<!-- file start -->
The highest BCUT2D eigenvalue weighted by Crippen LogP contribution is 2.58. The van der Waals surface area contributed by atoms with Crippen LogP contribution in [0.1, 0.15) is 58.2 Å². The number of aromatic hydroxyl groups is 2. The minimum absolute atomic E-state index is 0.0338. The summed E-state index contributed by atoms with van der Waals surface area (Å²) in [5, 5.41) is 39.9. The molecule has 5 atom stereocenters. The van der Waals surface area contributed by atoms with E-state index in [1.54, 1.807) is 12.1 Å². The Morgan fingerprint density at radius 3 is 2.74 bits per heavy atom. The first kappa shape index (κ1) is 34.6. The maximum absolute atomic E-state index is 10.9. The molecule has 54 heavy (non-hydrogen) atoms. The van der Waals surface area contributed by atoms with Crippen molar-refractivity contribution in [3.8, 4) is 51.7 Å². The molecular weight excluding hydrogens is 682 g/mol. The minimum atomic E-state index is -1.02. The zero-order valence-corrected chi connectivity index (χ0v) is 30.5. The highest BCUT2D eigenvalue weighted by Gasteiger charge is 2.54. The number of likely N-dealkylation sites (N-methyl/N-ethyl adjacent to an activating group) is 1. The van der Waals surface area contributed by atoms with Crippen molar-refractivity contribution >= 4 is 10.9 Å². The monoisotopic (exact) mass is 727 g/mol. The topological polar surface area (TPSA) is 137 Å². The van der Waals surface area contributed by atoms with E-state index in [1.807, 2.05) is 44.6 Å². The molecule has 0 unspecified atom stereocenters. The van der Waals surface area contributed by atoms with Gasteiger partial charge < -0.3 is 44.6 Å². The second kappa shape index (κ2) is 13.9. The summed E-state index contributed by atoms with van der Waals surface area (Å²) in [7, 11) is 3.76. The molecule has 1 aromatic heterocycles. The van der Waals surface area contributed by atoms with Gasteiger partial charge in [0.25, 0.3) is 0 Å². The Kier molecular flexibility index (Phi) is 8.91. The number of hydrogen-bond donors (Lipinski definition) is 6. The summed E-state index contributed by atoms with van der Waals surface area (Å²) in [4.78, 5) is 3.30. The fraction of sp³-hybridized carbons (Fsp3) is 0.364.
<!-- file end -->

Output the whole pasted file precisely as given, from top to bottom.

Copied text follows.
The highest BCUT2D eigenvalue weighted by Crippen LogP contribution is 2.58. The van der Waals surface area contributed by atoms with Crippen LogP contribution in [0.1, 0.15) is 58.2 Å². The number of aromatic hydroxyl groups is 2. The minimum absolute atomic E-state index is 0.0338. The summed E-state index contributed by atoms with van der Waals surface area (Å²) in [5, 5.41) is 39.9. The molecule has 5 atom stereocenters. The van der Waals surface area contributed by atoms with E-state index in [1.54, 1.807) is 12.1 Å². The Morgan fingerprint density at radius 3 is 2.74 bits per heavy atom. The first kappa shape index (κ1) is 34.6. The maximum absolute atomic E-state index is 10.9. The molecule has 54 heavy (non-hydrogen) atoms. The van der Waals surface area contributed by atoms with Crippen molar-refractivity contribution in [3.8, 4) is 51.7 Å². The molecular weight excluding hydrogens is 682 g/mol. The minimum atomic E-state index is -1.02. The zero-order valence-corrected chi connectivity index (χ0v) is 30.5. The highest BCUT2D eigenvalue weighted by Gasteiger charge is 2.54. The number of likely N-dealkylation sites (N-methyl/N-ethyl adjacent to an activating group) is 1. The van der Waals surface area contributed by atoms with Crippen molar-refractivity contribution >= 4 is 10.9 Å². The monoisotopic (exact) mass is 727 g/mol. The topological polar surface area (TPSA) is 137 Å². The van der Waals surface area contributed by atoms with E-state index in [1.807, 2.05) is 44.6 Å². The molecule has 0 unspecified atom stereocenters. The van der Waals surface area contributed by atoms with Gasteiger partial charge < -0.3 is 44.6 Å². The second kappa shape index (κ2) is 13.9. The summed E-state index contributed by atoms with van der Waals surface area (Å²) in [7, 11) is 3.76. The molecule has 1 aromatic heterocycles. The van der Waals surface area contributed by atoms with Gasteiger partial charge in [0.25, 0.3) is 0 Å². The Kier molecular flexibility index (Phi) is 8.91. The number of hydrogen-bond donors (Lipinski definition) is 6. The summed E-state index contributed by atoms with van der Waals surface area (Å²) in [4.78, 5) is 3.30. The fraction of sp³-hybridized carbons (Fsp3) is 0.364.